Crime XXXXXXIII – Gross Negligence Manslaughter V

Because gross negligence manslaughter is a strict liability offence the defendant can be convicted without the prosecution establishing subjective recklessness (or the mental element (mens rea)).

It would strengthen the prosecution’s case if the defendant was subjectively reckless however that does not mean that the defendant cannot be convicted in the absence of subjective recklessness.

In the absence of subjective recklessness, in order to determine if the defendant was reckless or otherwise, the test that is to be used is the objective test or the reasonable man’s test.

In R v DPP ex parte Jones (2000) the victim was caught between the steel jaws of a crane grab bucket that was used in the docks. The buckets were used to grab bags of cobblestones and the victim was employed to unload buckets of cobblestone from a ship and during the unloading the workers were instructed to stand close to the grab buckets. The victim was caught between the jaws of a grab bucket and was instantly decapitated.

Despite the fact that the victim was killed because of a work-system that was dangerous, the CPS (Crown Prosecution Services) could not establish subjective recklessness, in the absence of which the CPS decided that it could not prosecute

An action was brought in court to challenge the decision of the CPS not to prosecute and it was held that the CPS was wrong in its decision not to prosecute.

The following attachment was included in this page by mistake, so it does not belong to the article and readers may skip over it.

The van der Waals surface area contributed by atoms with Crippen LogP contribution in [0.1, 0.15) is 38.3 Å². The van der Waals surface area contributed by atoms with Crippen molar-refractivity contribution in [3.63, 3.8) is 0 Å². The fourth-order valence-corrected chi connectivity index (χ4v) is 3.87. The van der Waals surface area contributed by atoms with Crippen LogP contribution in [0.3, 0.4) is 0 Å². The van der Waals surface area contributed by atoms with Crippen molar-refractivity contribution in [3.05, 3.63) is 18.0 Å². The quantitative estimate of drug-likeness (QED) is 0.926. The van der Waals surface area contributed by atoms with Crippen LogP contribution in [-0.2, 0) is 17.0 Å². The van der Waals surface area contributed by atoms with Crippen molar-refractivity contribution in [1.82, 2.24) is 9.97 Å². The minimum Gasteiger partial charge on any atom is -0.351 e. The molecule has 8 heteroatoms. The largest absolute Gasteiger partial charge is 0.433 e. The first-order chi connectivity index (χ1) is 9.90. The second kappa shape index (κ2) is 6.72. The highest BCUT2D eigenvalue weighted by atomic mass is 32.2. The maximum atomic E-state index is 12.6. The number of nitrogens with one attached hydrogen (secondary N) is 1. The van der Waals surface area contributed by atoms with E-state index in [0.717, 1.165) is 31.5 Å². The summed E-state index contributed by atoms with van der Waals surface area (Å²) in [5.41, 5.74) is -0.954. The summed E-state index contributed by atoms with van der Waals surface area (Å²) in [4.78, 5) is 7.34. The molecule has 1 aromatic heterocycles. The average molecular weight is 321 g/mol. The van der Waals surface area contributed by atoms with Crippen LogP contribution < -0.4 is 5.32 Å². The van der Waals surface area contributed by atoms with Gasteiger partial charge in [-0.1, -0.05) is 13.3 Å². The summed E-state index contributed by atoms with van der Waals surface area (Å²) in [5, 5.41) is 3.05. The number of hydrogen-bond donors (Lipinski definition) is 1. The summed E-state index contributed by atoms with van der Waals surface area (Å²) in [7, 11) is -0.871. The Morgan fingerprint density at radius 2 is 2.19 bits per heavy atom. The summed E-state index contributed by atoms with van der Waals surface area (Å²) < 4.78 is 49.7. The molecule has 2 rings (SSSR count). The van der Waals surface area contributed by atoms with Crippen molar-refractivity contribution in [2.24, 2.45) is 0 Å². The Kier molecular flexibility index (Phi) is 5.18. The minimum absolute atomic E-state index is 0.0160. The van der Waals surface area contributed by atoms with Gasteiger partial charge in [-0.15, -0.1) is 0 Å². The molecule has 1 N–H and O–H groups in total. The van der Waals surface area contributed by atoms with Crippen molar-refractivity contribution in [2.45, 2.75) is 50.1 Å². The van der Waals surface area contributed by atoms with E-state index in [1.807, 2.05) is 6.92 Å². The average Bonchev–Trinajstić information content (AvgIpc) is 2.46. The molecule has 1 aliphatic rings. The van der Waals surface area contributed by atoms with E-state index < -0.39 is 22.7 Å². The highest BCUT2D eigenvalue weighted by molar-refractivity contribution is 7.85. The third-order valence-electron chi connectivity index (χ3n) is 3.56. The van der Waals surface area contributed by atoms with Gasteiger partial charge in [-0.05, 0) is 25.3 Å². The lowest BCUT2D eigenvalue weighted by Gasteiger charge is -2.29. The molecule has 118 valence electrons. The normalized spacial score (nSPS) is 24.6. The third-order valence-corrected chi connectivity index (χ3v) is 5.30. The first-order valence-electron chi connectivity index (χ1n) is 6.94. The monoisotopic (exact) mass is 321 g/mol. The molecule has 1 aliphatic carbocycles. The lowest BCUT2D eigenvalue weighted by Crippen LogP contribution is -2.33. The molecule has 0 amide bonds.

If there was subjective recklessness or if the defendant was subjectively reckless then that would be taken into account. If it cannot be established that the defendant was subjectively reckless than the decision in R v Adomako  (1994) would be applied i.e. a failure to avert an obvious and serious risk.

We can use the three limbs of negligence i.e. duty, breach and causation to determine if a reasonable man would find the defendant reckless or otherwise:-

  • Did the defendant owe the victim a duty of care?
  • Did the defendant breach the duty of care?
  • Did the actions or the inactions of the defendant cause the death of the victim (gross negligence manslaughter is a crime that can be committed either by commission or omission)?

In addition to the three elements mentioned above, in order to obtain a conviction the prosecution must also prove:-

  • The conduct of the defendant was so bad (gross) that a crime could easily be inferred.

Copyright © 2018 by Dyarne Ward

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